H3LC (Helle Triple Laminate Carbon Steel)

Similar to Helle’s stainless laminate, but using 2 different carbon steels, H3LC steel sandwiches a high carbon core made from 100cr6 (also known as 52100) steel, between layers of S235 carbon steel. Heat treated to 58-59 HRC, the core 100CR6 takes a very keen edge and has excellent edge retention that can be touched up simply by stropping. H3LC needs a coating of grease or oil to help with rust mitigation.

Sandvik 12C27 Steel

Developed as a knife steel by Swedish company Alleima (formerly Sandvik), 12C27 is a single layer, fine-grained, tough and robust stainless steel that works especially well for knife applications where corrosion resistance, wear resistance, and material strength are required (i.e. batoning with full tang knives). Helle’s 12C27 blades are hardened to 59-60 HRC, and can be used in conjunction with a firesteel when a 90° spine is present.

Sandvik 14C28N Steel

Also developed by Sandvik (now Alleima) as a refinement of 12C27 steel, 14C28N has optimized chemistry which provides a unique combination of excellent edge performance, very good corrosion resistance, and can be hardened to high levels without a loss in toughness - making it well suited to bushcraft and hunting knife applications where toughness, robustness, and edge retention are key factors. Helle hardens their 14C28N blades to 60-62 HRC, and can also be used in conjunction with a firesteel with ground with a 90° spine.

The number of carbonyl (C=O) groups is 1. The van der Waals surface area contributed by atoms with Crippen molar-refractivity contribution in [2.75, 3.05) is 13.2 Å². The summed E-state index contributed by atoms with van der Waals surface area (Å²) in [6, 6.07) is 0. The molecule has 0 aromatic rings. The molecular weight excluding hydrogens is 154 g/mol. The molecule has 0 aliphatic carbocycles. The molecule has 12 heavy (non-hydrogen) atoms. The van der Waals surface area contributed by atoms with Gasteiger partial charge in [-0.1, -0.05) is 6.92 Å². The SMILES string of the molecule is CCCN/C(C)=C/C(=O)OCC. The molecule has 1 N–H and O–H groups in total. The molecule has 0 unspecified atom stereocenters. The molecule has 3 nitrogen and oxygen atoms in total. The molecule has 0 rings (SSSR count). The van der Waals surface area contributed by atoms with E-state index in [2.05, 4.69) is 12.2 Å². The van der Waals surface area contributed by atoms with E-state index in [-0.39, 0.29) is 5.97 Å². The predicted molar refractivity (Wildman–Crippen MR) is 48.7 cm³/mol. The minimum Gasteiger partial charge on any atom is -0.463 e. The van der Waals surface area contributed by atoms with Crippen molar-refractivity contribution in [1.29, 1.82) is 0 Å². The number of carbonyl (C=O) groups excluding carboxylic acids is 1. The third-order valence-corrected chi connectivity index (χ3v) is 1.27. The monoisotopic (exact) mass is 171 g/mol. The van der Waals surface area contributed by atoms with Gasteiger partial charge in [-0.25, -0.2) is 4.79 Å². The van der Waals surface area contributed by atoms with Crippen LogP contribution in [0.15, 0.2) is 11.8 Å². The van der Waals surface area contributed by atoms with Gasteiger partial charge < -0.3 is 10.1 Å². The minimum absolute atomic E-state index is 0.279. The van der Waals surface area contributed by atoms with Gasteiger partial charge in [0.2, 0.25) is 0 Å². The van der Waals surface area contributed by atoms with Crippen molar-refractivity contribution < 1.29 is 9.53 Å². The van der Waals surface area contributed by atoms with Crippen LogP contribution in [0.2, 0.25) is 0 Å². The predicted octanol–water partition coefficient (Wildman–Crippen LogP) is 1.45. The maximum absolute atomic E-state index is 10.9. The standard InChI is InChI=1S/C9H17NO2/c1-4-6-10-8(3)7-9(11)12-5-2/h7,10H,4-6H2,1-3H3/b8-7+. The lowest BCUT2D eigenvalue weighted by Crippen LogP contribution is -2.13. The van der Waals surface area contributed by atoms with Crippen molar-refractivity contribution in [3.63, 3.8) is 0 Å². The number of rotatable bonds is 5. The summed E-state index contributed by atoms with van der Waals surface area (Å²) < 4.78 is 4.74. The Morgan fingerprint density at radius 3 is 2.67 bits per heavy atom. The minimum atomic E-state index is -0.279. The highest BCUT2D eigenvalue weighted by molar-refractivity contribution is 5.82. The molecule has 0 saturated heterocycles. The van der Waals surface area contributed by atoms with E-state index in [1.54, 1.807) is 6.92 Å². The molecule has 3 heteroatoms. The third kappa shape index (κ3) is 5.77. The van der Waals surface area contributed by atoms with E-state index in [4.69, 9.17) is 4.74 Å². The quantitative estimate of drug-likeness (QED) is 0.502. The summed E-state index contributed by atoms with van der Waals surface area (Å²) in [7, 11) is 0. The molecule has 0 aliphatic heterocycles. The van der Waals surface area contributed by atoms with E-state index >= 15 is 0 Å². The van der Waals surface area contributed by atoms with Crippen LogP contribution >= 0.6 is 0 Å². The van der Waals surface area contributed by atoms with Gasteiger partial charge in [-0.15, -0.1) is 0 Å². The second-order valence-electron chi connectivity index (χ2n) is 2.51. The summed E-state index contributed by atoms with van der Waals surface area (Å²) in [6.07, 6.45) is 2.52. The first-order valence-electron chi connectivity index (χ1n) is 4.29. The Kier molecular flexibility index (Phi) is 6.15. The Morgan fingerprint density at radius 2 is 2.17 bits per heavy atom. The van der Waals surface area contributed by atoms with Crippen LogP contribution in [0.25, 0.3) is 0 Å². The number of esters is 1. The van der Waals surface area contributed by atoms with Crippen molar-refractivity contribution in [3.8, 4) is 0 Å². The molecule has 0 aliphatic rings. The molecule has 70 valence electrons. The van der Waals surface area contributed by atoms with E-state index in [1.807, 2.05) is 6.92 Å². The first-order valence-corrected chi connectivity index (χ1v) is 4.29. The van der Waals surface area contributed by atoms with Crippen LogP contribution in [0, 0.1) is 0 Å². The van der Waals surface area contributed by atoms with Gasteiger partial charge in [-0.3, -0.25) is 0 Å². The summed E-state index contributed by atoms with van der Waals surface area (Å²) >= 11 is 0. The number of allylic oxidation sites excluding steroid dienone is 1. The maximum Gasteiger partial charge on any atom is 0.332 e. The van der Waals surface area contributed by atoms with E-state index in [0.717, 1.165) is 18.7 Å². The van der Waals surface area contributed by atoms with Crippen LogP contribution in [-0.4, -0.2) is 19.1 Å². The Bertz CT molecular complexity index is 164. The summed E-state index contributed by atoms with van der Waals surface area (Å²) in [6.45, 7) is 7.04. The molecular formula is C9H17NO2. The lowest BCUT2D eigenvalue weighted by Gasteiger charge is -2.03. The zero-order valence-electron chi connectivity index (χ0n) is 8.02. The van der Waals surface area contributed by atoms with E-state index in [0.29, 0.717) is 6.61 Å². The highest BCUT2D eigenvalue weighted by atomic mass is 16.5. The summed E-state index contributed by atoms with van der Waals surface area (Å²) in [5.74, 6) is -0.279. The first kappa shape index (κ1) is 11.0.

Uddeholm Sleipner Steel

A high alloy carbon tool steel with a relatively high chromium content, Uddeholm Sleipner provides good wear, toughness and chipping resistance plus the ability to be tempered to very high hardness for a sharp and durable knife edge (Helle hardens their Sleipner steel blades to > 63HRC) - making it an excellent choice for carbon steel blades for bushcraft and hard outdoor use applications.

Tim Foley

Tim grew up spending summers and much of his spare time in the backwoods of Northern Ontario and has been canoeing, camping and hiking ever since. When not running the Canadian Outdoor Equipment Co., you can find him riding his bike, hiking the Bruce Trail, canoeing, or clearing trails, cutting firewood and testing gear out in the bush.
Back to Top